This is useful when you can’t use peer to peer (site to site) tunnel. For example, when you don’t have administrative access to a remote network (you can’t open ports, you can only go out – egress). To bypass this and gain access to remote network devices, you can simply install a VPN client on the remote network and make it act as a gateway for your local network. I will not go trough basic OpenVPN server configuration (generating certs, adding users etc), I will only pinpoint the parts that differ from a normal VPN client server setup.
Remote network: 192.168.10.0/24 (Client side)
Local network: 192.168.1.0/24 (Server side)
1. Go to OpenVPN server settings, under advanced configuration, custom options and enter:
push "route 192.168.1.0 255.255.255.0"; route 192.168.10.0 255.255.255.0;
2. Go to OpenVPN client specific overrides tab and add a new rule. Select your OpenVPN server, enter common name (name of the user – VPN client), under IPv4 remote network/s enter: 192.168.10.0/24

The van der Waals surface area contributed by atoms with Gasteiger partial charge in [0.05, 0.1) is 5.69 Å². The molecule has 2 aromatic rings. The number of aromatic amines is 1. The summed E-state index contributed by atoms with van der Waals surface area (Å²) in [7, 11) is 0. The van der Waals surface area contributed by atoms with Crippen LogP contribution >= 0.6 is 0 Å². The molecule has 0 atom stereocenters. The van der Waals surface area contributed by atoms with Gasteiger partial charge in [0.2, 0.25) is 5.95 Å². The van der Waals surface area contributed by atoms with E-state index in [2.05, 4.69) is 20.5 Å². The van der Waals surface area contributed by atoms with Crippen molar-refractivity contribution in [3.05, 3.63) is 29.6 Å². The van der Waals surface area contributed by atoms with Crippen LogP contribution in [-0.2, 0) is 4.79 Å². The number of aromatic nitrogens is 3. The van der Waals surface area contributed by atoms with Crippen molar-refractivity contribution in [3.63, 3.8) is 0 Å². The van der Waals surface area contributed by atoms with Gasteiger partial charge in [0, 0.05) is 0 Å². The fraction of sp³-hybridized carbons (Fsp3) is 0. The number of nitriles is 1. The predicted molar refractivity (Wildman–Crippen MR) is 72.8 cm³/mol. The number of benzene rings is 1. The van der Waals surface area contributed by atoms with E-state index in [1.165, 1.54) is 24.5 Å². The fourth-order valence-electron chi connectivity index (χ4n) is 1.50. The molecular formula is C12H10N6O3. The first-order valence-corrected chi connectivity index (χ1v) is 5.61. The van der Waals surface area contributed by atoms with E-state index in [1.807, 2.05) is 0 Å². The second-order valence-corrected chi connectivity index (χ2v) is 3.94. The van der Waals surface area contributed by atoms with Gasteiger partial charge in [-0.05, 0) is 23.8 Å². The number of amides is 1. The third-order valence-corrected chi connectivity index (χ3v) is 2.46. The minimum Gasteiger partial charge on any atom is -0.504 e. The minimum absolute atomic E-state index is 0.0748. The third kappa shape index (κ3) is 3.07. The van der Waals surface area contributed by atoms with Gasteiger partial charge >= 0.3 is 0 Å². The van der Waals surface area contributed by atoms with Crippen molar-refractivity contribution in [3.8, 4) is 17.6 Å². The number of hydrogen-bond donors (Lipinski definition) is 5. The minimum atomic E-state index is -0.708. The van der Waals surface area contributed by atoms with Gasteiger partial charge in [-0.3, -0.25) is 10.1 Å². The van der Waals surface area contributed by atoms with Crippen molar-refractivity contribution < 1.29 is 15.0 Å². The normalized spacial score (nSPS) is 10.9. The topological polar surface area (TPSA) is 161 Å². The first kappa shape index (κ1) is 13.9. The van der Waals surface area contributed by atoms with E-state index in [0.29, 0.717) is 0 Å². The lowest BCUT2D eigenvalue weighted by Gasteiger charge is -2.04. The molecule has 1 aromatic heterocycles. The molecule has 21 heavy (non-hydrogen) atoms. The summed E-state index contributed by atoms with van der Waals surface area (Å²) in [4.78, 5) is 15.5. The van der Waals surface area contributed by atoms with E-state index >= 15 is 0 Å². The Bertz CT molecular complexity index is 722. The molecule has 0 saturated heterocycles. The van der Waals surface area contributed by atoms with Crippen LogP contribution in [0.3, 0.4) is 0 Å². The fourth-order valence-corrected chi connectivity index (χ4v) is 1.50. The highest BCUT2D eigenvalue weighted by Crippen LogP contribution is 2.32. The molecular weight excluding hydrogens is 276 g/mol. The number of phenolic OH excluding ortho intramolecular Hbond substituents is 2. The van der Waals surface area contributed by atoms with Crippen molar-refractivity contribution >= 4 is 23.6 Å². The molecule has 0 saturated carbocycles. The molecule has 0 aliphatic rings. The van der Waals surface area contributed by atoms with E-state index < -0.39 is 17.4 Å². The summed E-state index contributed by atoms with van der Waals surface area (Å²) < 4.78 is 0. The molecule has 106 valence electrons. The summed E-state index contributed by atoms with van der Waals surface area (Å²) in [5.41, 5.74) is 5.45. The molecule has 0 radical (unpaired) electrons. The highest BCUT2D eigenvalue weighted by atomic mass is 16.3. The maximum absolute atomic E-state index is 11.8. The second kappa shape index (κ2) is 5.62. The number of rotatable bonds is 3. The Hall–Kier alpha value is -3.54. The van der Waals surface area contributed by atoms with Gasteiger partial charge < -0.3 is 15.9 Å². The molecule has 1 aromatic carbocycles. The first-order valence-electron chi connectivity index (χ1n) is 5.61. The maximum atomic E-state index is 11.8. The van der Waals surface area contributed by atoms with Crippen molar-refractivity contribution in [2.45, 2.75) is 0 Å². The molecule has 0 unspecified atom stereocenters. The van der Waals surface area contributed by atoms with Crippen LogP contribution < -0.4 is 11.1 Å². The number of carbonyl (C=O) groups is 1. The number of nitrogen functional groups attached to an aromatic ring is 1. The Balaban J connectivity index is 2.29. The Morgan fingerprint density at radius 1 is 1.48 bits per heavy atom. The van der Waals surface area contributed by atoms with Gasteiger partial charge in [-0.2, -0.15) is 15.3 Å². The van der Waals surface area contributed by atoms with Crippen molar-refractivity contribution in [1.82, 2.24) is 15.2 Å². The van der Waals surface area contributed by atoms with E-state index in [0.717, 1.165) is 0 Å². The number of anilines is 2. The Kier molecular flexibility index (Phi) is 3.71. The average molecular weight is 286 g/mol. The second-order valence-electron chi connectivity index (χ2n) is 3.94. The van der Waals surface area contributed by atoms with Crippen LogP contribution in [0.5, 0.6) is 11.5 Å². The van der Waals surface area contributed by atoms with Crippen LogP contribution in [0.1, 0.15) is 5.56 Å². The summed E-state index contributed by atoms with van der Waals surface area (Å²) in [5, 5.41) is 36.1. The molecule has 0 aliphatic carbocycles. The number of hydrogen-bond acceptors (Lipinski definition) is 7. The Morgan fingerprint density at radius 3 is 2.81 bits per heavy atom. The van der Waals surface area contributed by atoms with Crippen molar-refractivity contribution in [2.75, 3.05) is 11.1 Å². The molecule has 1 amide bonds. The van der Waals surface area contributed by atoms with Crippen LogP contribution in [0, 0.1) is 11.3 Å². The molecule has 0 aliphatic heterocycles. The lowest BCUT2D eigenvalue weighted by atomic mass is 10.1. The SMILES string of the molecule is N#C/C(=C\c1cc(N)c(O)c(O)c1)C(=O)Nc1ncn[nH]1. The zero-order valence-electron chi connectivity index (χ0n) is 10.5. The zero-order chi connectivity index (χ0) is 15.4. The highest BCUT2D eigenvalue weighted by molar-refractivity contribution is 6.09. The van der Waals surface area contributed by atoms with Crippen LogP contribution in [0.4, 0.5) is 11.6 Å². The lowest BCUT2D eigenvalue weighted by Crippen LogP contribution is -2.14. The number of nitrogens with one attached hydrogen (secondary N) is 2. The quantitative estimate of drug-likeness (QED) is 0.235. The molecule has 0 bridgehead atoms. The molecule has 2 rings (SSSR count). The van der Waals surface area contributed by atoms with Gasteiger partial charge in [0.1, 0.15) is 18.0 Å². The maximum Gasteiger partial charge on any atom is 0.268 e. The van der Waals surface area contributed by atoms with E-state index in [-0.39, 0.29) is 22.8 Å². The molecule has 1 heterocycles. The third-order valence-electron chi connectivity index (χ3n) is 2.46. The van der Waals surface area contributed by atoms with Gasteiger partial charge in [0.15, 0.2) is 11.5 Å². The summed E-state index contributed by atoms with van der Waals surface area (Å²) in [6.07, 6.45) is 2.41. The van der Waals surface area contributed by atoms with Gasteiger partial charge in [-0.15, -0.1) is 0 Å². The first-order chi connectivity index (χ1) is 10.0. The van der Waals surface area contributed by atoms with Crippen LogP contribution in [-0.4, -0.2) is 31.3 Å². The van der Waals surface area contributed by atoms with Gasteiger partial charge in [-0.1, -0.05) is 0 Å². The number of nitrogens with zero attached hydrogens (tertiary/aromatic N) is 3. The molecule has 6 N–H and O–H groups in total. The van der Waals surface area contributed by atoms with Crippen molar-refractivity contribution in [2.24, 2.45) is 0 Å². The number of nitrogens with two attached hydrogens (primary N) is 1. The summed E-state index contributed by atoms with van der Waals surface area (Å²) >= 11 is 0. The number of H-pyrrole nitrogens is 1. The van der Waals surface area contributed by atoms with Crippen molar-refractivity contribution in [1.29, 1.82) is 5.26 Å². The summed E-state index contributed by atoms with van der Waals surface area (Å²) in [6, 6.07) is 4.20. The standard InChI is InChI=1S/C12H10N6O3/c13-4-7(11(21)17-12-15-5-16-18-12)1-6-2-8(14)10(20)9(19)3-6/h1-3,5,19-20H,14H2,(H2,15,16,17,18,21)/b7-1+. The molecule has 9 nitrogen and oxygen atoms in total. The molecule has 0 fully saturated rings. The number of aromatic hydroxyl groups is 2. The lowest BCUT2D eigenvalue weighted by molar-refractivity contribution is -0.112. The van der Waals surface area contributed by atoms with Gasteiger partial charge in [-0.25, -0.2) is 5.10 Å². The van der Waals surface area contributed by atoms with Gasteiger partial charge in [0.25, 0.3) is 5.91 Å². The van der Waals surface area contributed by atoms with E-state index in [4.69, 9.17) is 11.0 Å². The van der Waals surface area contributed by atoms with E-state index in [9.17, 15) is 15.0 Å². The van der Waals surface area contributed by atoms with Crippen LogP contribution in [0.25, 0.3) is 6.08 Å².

3. If you haven’t already, you have to assign an interface to your VPN server. Go to Interfaces, Assignments, Available network ports: ovpns1, click Add and save. Click on your newly created interface, check box Enable interface and add a description: OpenVPN1 (name it however you want), save.
4. Go to System, routing, static routes.
Add a new route, destination network: 192.168.10.0/24
5. You need to enable NAT and forwarding on a client, this example is for a linux client:
sysctl -w net.ipv4.ip_forward=1 iptables -t nat -A POSTROUTING -o eth0 -j MASQUERADE iptables -t nat -A POSTROUTING -o tun0 -j MASQUERADE
6. Connect your VPN client, you should be able to access devices behind the client from your local network.